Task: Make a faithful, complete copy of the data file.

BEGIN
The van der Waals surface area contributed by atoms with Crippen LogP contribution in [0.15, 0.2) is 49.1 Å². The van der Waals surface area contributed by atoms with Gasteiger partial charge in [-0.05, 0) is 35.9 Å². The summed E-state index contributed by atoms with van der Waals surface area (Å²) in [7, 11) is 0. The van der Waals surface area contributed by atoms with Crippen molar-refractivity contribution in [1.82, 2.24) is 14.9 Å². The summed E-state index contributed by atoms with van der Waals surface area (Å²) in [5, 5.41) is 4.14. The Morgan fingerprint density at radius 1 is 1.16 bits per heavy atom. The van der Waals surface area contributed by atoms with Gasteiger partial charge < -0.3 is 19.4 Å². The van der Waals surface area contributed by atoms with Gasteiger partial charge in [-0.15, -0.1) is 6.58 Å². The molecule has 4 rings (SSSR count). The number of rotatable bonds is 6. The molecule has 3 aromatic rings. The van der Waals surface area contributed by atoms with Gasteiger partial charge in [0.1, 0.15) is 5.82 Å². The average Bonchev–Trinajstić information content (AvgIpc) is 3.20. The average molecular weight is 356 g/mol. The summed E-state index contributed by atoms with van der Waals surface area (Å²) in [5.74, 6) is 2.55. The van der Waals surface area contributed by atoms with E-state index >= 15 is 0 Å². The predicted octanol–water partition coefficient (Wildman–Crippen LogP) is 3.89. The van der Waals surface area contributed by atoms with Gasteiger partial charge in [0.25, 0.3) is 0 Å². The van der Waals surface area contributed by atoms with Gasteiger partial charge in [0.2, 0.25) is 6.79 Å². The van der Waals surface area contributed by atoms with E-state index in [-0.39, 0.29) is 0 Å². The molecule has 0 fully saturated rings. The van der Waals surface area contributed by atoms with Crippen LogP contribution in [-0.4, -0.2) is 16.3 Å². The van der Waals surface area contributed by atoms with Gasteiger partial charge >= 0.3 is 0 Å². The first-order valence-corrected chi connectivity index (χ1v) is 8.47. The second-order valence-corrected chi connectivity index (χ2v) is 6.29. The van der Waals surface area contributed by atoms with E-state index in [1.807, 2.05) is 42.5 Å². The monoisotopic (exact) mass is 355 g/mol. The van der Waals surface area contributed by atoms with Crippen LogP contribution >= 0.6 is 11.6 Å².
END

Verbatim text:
The van der Waals surface area contributed by atoms with Crippen LogP contribution in [0.15, 0.2) is 49.1 Å². The van der Waals surface area contributed by atoms with Gasteiger partial charge in [-0.05, 0) is 35.9 Å². The summed E-state index contributed by atoms with van der Waals surface area (Å²) in [7, 11) is 0. The van der Waals surface area contributed by atoms with Crippen molar-refractivity contribution in [1.82, 2.24) is 14.9 Å². The summed E-state index contributed by atoms with van der Waals surface area (Å²) in [5, 5.41) is 4.14. The Morgan fingerprint density at radius 1 is 1.16 bits per heavy atom. The van der Waals surface area contributed by atoms with Gasteiger partial charge < -0.3 is 19.4 Å². The van der Waals surface area contributed by atoms with Gasteiger partial charge in [-0.15, -0.1) is 6.58 Å². The molecule has 4 rings (SSSR count). The number of rotatable bonds is 6. The molecule has 3 aromatic rings. The van der Waals surface area contributed by atoms with Gasteiger partial charge in [0.1, 0.15) is 5.82 Å². The average Bonchev–Trinajstić information content (AvgIpc) is 3.20. The average molecular weight is 356 g/mol. The summed E-state index contributed by atoms with van der Waals surface area (Å²) in [5.74, 6) is 2.55. The van der Waals surface area contributed by atoms with E-state index >= 15 is 0 Å². The predicted octanol–water partition coefficient (Wildman–Crippen LogP) is 3.89. The van der Waals surface area contributed by atoms with Gasteiger partial charge in [0.25, 0.3) is 0 Å². The van der Waals surface area contributed by atoms with Gasteiger partial charge in [0.2, 0.25) is 6.79 Å². The van der Waals surface area contributed by atoms with E-state index in [-0.39, 0.29) is 0 Å². The molecule has 0 fully saturated rings. The van der Waals surface area contributed by atoms with Crippen LogP contribution in [-0.4, -0.2) is 16.3 Å². The van der Waals surface area contributed by atoms with Gasteiger partial charge >= 0.3 is 0 Å². The first-order valence-corrected chi connectivity index (χ1v) is 8.47. The second-order valence-corrected chi connectivity index (χ2v) is 6.29. The van der Waals surface area contributed by atoms with E-state index in [1.807, 2.05) is 42.5 Å². The monoisotopic (exact) mass is 355 g/mol. The van der Waals surface area contributed by atoms with Crippen LogP contribution >= 0.6 is 11.6 Å².